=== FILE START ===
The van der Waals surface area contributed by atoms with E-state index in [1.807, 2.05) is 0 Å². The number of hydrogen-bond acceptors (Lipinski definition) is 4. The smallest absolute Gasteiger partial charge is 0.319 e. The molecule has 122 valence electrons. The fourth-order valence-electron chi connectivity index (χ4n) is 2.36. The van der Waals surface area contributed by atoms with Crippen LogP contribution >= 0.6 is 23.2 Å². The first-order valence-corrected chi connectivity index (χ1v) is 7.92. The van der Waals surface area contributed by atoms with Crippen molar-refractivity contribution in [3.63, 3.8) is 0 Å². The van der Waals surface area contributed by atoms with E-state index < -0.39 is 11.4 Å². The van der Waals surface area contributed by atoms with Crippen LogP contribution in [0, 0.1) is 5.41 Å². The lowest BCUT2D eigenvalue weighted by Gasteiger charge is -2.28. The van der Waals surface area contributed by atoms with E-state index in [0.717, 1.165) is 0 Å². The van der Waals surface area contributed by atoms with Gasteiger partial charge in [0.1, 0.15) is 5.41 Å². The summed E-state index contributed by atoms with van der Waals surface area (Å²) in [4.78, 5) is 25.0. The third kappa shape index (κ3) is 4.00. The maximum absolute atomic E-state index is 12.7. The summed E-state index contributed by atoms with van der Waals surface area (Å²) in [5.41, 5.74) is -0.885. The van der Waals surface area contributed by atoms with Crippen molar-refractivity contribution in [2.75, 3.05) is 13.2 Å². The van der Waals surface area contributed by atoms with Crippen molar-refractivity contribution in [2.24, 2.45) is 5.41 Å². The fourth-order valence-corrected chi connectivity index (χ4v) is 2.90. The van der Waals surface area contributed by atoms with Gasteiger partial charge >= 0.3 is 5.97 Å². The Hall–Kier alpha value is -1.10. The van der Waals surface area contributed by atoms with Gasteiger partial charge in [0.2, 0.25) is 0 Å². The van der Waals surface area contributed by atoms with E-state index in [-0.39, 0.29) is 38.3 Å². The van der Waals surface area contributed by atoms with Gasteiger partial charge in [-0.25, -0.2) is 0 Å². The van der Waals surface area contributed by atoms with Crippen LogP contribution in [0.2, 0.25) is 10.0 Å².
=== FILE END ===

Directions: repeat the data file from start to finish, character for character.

The van der Waals surface area contributed by atoms with E-state index in [1.807, 2.05) is 0 Å². The number of hydrogen-bond acceptors (Lipinski definition) is 4. The smallest absolute Gasteiger partial charge is 0.319 e. The molecule has 122 valence electrons. The fourth-order valence-electron chi connectivity index (χ4n) is 2.36. The van der Waals surface area contributed by atoms with Crippen LogP contribution >= 0.6 is 23.2 Å². The first-order valence-corrected chi connectivity index (χ1v) is 7.92. The van der Waals surface area contributed by atoms with Crippen molar-refractivity contribution in [3.63, 3.8) is 0 Å². The van der Waals surface area contributed by atoms with E-state index < -0.39 is 11.4 Å². The van der Waals surface area contributed by atoms with Crippen LogP contribution in [0, 0.1) is 5.41 Å². The lowest BCUT2D eigenvalue weighted by Gasteiger charge is -2.28. The van der Waals surface area contributed by atoms with E-state index in [0.717, 1.165) is 0 Å². The van der Waals surface area contributed by atoms with Gasteiger partial charge in [0.1, 0.15) is 5.41 Å². The summed E-state index contributed by atoms with van der Waals surface area (Å²) in [4.78, 5) is 25.0. The third kappa shape index (κ3) is 4.00. The maximum absolute atomic E-state index is 12.7. The summed E-state index contributed by atoms with van der Waals surface area (Å²) in [5.41, 5.74) is -0.885. The van der Waals surface area contributed by atoms with Crippen molar-refractivity contribution in [2.75, 3.05) is 13.2 Å². The van der Waals surface area contributed by atoms with Crippen molar-refractivity contribution in [2.24, 2.45) is 5.41 Å². The fourth-order valence-corrected chi connectivity index (χ4v) is 2.90. The van der Waals surface area contributed by atoms with Gasteiger partial charge >= 0.3 is 5.97 Å². The Hall–Kier alpha value is -1.10. The van der Waals surface area contributed by atoms with Gasteiger partial charge in [0.2, 0.25) is 0 Å². The van der Waals surface area contributed by atoms with E-state index in [-0.39, 0.29) is 38.3 Å². The van der Waals surface area contributed by atoms with Gasteiger partial charge in [-0.25, -0.2) is 0 Å². The van der Waals surface area contributed by atoms with Crippen LogP contribution in [0.2, 0.25) is 10.0 Å².